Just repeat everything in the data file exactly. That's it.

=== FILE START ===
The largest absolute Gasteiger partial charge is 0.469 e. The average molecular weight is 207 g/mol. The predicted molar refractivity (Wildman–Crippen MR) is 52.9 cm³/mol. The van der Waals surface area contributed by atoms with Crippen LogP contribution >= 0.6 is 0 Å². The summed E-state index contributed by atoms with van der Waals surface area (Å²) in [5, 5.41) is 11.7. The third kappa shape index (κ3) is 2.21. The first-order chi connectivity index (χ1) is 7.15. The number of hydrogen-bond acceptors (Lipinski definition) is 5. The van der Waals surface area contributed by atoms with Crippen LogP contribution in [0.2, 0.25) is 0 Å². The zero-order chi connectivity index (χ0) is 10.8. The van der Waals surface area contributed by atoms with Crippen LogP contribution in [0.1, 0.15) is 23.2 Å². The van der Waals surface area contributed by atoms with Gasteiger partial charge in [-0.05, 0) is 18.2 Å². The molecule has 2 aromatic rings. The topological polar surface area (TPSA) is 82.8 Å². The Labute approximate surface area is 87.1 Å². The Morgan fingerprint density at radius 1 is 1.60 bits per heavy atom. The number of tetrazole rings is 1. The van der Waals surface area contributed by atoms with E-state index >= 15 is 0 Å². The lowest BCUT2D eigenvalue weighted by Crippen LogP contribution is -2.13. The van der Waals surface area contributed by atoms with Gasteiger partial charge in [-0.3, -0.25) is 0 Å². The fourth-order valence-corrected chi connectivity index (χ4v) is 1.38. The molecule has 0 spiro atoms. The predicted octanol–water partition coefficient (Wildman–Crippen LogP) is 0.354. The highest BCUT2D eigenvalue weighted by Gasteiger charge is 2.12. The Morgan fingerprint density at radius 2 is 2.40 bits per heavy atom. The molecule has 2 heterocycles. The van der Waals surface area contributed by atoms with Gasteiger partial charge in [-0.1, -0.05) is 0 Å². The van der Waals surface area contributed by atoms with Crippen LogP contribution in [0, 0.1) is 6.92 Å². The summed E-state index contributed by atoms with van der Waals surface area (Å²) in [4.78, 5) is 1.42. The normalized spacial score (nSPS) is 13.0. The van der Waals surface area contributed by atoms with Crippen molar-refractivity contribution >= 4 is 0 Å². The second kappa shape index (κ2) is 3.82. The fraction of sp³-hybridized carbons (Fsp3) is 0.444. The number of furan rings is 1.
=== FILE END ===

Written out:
The largest absolute Gasteiger partial charge is 0.469 e. The average molecular weight is 207 g/mol. The predicted molar refractivity (Wildman–Crippen MR) is 52.9 cm³/mol. The van der Waals surface area contributed by atoms with Crippen LogP contribution >= 0.6 is 0 Å². The summed E-state index contributed by atoms with van der Waals surface area (Å²) in [5, 5.41) is 11.7. The third kappa shape index (κ3) is 2.21. The first-order chi connectivity index (χ1) is 7.15. The number of hydrogen-bond acceptors (Lipinski definition) is 5. The van der Waals surface area contributed by atoms with Crippen LogP contribution in [0.2, 0.25) is 0 Å². The zero-order chi connectivity index (χ0) is 10.8. The van der Waals surface area contributed by atoms with Crippen LogP contribution in [0.1, 0.15) is 23.2 Å². The van der Waals surface area contributed by atoms with Gasteiger partial charge in [-0.05, 0) is 18.2 Å². The molecule has 2 aromatic rings. The topological polar surface area (TPSA) is 82.8 Å². The Labute approximate surface area is 87.1 Å². The Morgan fingerprint density at radius 1 is 1.60 bits per heavy atom. The number of tetrazole rings is 1. The van der Waals surface area contributed by atoms with E-state index >= 15 is 0 Å². The lowest BCUT2D eigenvalue weighted by Crippen LogP contribution is -2.13. The van der Waals surface area contributed by atoms with Gasteiger partial charge in [-0.3, -0.25) is 0 Å². The fourth-order valence-corrected chi connectivity index (χ4v) is 1.38. The molecule has 0 spiro atoms. The predicted octanol–water partition coefficient (Wildman–Crippen LogP) is 0.354. The highest BCUT2D eigenvalue weighted by Gasteiger charge is 2.12. The Morgan fingerprint density at radius 2 is 2.40 bits per heavy atom. The molecule has 2 heterocycles. The van der Waals surface area contributed by atoms with Gasteiger partial charge in [-0.1, -0.05) is 0 Å². The van der Waals surface area contributed by atoms with Crippen LogP contribution in [0, 0.1) is 6.92 Å². The summed E-state index contributed by atoms with van der Waals surface area (Å²) in [4.78, 5) is 1.42. The normalized spacial score (nSPS) is 13.0. The van der Waals surface area contributed by atoms with Crippen molar-refractivity contribution >= 4 is 0 Å². The second kappa shape index (κ2) is 3.82. The fraction of sp³-hybridized carbons (Fsp3) is 0.444. The number of furan rings is 1.